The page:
a. New York: Viking (Elisabeth Sifton Books), July 1985; second
printing in August
b. New York: Viking/Quality Paperback Book Club edition, February
c. London: André Deutsch, February 1986
d. New York: Penguin, 1986.
e. London: Picador, 1987
f. New York: Penguin, 1999 (Penguin 20th-Century Classics).
annotations for chapter
1 . 2 . 3 . 4 . 5 . 6 . 7
That time of year thou mayst in me behold
When yellow leaves, or none, or few, do hang
Upon those boughs which shake against the cold,
Bare ruin'd choirs, where late the sweet birds sang.
In me thou seest the twilight of such day
As after sunset fadeth in the west,
Which by and by black night doth take away,
Death's second self, that seals up all in rest.
In me thou see'st the glowing of such fire
That on the ashes of his youth doth lie,
As the death-bed whereon it must expire
Consumed with that which it was nourish'd by.
This thou perceivest, which makes thy love more strong,
To love that well which thou must leave ere long.
William Shakespeare, Sonnet 73
While Carpenter’s Gothic picks
up and develops themes from Gaddis’s earlier fiction, this much shorter
and relatively accessible novel proved the most commercially and critically
successful work of the three he had thus far published. That said, it offers
us a world without love, a world of religious chicanery and political cynicism.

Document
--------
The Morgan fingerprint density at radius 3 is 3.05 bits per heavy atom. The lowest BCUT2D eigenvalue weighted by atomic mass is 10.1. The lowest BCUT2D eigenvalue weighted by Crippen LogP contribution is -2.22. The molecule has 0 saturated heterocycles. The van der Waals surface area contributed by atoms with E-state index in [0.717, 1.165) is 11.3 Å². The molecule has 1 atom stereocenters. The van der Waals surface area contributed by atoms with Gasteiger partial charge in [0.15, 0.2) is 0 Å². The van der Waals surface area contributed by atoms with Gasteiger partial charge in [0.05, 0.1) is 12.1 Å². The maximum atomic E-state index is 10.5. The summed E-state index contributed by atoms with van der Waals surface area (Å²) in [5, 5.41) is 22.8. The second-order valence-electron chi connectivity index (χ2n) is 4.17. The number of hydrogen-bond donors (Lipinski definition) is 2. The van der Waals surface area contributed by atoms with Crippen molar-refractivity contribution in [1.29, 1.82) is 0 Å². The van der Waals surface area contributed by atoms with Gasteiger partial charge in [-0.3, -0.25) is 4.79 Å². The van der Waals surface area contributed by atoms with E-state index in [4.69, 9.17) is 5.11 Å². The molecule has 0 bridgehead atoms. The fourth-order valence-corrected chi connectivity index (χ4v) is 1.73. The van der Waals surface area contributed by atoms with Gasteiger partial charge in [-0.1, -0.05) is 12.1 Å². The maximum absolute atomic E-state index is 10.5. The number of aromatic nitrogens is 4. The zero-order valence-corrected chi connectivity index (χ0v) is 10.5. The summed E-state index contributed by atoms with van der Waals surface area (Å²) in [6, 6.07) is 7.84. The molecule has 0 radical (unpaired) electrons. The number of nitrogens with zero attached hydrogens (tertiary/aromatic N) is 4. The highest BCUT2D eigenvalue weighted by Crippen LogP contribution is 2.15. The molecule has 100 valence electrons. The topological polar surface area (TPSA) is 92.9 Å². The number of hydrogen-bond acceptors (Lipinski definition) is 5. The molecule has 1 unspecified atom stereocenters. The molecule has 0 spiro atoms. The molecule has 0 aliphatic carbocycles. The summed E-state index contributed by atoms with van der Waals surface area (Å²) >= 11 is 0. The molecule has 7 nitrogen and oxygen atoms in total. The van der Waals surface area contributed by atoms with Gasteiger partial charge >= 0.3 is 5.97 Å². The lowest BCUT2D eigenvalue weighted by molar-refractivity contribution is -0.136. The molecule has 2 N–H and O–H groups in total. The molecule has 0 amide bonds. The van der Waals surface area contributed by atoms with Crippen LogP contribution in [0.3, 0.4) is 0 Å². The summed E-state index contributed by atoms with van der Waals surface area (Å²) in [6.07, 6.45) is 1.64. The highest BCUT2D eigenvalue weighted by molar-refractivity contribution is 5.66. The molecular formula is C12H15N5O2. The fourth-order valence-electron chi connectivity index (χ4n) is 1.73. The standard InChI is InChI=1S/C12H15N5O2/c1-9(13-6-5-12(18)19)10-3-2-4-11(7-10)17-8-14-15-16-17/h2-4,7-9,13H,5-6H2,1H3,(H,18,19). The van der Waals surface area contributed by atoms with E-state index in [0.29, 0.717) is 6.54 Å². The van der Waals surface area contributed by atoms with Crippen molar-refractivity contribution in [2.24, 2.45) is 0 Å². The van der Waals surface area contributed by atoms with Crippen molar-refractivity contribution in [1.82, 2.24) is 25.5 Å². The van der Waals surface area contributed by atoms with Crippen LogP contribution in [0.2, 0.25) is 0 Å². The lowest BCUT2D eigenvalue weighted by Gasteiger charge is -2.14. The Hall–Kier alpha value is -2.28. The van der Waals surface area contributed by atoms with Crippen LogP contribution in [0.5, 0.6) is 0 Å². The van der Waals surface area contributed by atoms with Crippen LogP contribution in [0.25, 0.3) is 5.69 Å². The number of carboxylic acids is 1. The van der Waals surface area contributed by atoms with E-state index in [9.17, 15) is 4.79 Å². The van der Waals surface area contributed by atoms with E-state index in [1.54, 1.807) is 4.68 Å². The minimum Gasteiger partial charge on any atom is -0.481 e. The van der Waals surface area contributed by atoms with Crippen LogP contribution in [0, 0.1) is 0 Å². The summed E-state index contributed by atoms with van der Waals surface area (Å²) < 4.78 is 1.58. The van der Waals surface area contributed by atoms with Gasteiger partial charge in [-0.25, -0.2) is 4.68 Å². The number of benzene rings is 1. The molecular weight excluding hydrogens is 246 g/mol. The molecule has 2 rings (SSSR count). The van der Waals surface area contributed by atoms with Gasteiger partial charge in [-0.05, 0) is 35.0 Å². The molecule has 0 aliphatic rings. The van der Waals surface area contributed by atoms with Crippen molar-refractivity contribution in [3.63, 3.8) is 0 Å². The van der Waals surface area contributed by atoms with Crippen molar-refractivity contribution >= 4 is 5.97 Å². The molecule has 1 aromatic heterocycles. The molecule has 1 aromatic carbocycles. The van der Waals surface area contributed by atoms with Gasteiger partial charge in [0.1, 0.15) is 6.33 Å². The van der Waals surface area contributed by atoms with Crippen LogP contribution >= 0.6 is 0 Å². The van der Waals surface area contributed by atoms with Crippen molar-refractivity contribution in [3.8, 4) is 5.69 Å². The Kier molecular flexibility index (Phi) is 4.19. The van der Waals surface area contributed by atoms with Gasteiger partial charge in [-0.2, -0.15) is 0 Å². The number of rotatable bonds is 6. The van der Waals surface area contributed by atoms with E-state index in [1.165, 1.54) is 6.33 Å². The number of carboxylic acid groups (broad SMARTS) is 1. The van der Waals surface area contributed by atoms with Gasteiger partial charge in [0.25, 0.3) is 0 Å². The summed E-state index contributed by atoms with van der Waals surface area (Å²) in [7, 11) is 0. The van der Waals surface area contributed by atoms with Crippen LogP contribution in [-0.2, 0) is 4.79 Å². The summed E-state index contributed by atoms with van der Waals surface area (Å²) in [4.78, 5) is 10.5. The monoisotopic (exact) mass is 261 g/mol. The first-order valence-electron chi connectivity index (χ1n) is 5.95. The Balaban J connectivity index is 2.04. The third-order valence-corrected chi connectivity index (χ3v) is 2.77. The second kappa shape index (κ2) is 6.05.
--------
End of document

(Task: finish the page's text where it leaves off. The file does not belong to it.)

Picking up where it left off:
The novel describes the last few months in the life of Elizabeth Booth.
Elizabeth and her husband Paul have rented a house from a mysterious ex-CIA
man and writer, McCandless. Paul is working as a media consultant to a
religious demagogue, the Reverend Ude and cynically attempts to turn the
accidental drowning of a child into a miracle that can be trumpeted around
the globe for profit. Carpenter’s Gothic, like J R before
it, is largely composed of dialogue, by now Gaddis’s chosen form of narration.
Elizabeth lives in a house built in the architectural style that gives its
name to the novel. “Carpenter’s gothic” mimics the grand
Victorian style, but is built from wood rather than from the expensive wrought
iron and stone called for in the original. It is impressive from a distance,
but when viewed close up, it is what the novel calls “a patchwork
of conceits, borrowings, deceptions.” This is also an apt summary
of both the method of the novel and the practice of the majority of the
characters; even those not out to deceive for gain are often self-deceiving.
This is a dark novel that offers us “a vision of disorder which [is]
beyond any...man to put right”. Once again Gaddis is concerned with
human corruption and creativity gone to waste but what compels the reader,
if anything does in this immensely enervating novel, is the intricate plotting
and its excoriating satire on religious dogmatism in general and absolutist
thinking in particular.
Carpenter’s Gothic is not without its difficulties; many
important elements of the plot are kept from the reader until quite close
to the end of the story and McCandless, the novel’s main artist-figure,
can be seen as quite a complex figure that draws once again on a wide
range of literary sources. At one level he represents the artist as outcast,
speaking unbearable truths to those who do not wish to hear. Such a figure
has an ancient lineage, one that both The Recognitions and J
R use to tremendous effect. In Carpenter’s Gothic, Gaddis’s
world view may be more pessimistic, but it is clear that his vision is
all of a piece.
Gaddis: Life & Work by Peter Dempsey
(to complete essay)